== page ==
He is devoted to his wife. And family has come to play a more important part in his life than it had in his youth. Plummer has one daughter, Amanda, from his first marriage to actress Tammy Grimes. A Tony Award-winning stage actress, Amanda is widely remembered for her pivotal scene in Pulp Fiction as Honey Bunny, opposite Tim Roth. Plummer admits in his memoir that he had virtually no contact with her growing up, but their relationship has managed to survive. “My neglected daughter … whom I hardly knew except through her work, has become more of a friend now, and I think we feel much closer than we have in the past,” he writes.
He has also called retirement “death.” “I love working because it keeps you alive,” he says. “I can’t think of anything worse than retirement and I feel so sorry for people who retire at an early age. Their lives are over, they really are. All they do is play golf and watch television. Unless they have some extraordinary resources and they want to do a second career.”
Fortunately, Plummer’s chosen path allows him to constantly reinvent and challenge himself, staving off any feelings of boredom. “I always say that it’s sad that most people are not happy with what they’re doing, that they spend their lives and can’t wait to get out of their job and retire. I can’t wait for my next job in my profession.”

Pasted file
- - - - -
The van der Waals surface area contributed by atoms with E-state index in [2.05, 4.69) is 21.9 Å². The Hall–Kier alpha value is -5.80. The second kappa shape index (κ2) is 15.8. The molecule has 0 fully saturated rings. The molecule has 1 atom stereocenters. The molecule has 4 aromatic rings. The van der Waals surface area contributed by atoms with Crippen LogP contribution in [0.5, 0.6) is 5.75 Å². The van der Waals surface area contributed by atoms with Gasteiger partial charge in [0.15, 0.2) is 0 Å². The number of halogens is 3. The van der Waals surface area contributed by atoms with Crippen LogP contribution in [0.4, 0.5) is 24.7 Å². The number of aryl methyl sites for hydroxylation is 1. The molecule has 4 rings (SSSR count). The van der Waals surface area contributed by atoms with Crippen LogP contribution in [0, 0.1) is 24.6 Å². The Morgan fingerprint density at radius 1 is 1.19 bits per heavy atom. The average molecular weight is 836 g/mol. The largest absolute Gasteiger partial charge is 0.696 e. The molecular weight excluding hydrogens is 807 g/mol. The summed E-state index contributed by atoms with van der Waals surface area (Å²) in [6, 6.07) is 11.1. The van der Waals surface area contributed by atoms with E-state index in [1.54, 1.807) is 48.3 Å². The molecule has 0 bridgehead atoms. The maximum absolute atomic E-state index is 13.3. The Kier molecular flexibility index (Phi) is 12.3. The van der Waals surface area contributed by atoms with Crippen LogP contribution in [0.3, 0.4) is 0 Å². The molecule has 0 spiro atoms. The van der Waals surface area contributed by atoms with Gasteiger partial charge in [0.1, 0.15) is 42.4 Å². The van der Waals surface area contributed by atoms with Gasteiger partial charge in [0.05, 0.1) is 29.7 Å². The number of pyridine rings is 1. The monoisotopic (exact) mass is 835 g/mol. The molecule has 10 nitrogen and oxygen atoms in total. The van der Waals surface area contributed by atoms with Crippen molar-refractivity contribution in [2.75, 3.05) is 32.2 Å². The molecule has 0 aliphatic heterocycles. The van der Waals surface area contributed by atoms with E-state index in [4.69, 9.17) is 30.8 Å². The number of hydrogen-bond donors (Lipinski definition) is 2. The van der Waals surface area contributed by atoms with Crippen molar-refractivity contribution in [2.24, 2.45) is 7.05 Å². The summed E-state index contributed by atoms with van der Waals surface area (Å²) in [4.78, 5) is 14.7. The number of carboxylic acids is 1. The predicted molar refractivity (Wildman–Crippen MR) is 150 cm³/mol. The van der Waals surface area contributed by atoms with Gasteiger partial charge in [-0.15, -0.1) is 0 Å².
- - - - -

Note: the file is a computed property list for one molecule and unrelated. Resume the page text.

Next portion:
Up next for Plummer is a film role as a 70-year-old widower who comes out to his son, played by Ewan McGregor, after his wife dies. It is the first time Plummer has played a gay character. “I was thrilled to play it, and it was very well written.” It also marks the first time he performs a kissing scene with a man, the Croatian actor Goran Visnjic, who rose to fame as the resident heartthrob on ER after George Clooney departed.